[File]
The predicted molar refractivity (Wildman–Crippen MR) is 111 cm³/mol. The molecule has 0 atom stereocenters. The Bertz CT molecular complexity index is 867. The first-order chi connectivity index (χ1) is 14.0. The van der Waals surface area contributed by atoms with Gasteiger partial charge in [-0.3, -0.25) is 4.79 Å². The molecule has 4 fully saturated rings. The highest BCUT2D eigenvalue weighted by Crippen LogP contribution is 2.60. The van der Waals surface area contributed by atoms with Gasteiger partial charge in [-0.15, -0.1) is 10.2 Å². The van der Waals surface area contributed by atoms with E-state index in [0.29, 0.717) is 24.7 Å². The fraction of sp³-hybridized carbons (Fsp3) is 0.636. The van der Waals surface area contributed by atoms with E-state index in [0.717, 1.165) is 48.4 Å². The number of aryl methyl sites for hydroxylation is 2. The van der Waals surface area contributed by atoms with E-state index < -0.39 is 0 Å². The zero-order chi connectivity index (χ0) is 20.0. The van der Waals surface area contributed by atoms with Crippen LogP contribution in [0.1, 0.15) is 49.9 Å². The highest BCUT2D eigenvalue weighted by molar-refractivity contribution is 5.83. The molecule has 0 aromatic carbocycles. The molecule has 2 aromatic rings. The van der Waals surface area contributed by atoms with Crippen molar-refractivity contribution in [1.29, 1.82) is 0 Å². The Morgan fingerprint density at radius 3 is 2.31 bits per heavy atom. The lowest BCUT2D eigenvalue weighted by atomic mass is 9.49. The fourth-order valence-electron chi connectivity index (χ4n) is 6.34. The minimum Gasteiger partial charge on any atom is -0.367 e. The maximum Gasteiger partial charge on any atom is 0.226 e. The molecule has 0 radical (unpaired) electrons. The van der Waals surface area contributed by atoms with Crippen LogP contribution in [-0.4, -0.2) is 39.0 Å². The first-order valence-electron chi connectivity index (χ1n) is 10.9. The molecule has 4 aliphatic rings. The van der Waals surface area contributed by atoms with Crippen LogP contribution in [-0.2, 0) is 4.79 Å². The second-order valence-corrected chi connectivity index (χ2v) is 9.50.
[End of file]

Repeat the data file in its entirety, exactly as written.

The predicted molar refractivity (Wildman–Crippen MR) is 111 cm³/mol. The molecule has 0 atom stereocenters. The Bertz CT molecular complexity index is 867. The first-order chi connectivity index (χ1) is 14.0. The van der Waals surface area contributed by atoms with Gasteiger partial charge in [-0.3, -0.25) is 4.79 Å². The molecule has 4 fully saturated rings. The highest BCUT2D eigenvalue weighted by Crippen LogP contribution is 2.60. The van der Waals surface area contributed by atoms with Gasteiger partial charge in [-0.15, -0.1) is 10.2 Å². The van der Waals surface area contributed by atoms with E-state index in [0.29, 0.717) is 24.7 Å². The fraction of sp³-hybridized carbons (Fsp3) is 0.636. The van der Waals surface area contributed by atoms with E-state index in [0.717, 1.165) is 48.4 Å². The number of aryl methyl sites for hydroxylation is 2. The van der Waals surface area contributed by atoms with E-state index < -0.39 is 0 Å². The zero-order chi connectivity index (χ0) is 20.0. The van der Waals surface area contributed by atoms with Crippen LogP contribution in [0.1, 0.15) is 49.9 Å². The highest BCUT2D eigenvalue weighted by molar-refractivity contribution is 5.83. The molecule has 0 aromatic carbocycles. The molecule has 2 aromatic rings. The van der Waals surface area contributed by atoms with Crippen molar-refractivity contribution in [1.29, 1.82) is 0 Å². The Morgan fingerprint density at radius 3 is 2.31 bits per heavy atom. The lowest BCUT2D eigenvalue weighted by atomic mass is 9.49. The fourth-order valence-electron chi connectivity index (χ4n) is 6.34. The minimum Gasteiger partial charge on any atom is -0.367 e. The maximum Gasteiger partial charge on any atom is 0.226 e. The molecule has 0 radical (unpaired) electrons. The van der Waals surface area contributed by atoms with Crippen LogP contribution in [-0.4, -0.2) is 39.0 Å². The first-order valence-electron chi connectivity index (χ1n) is 10.9. The molecule has 4 aliphatic rings. The van der Waals surface area contributed by atoms with Crippen LogP contribution in [-0.2, 0) is 4.79 Å². The second-order valence-corrected chi connectivity index (χ2v) is 9.50.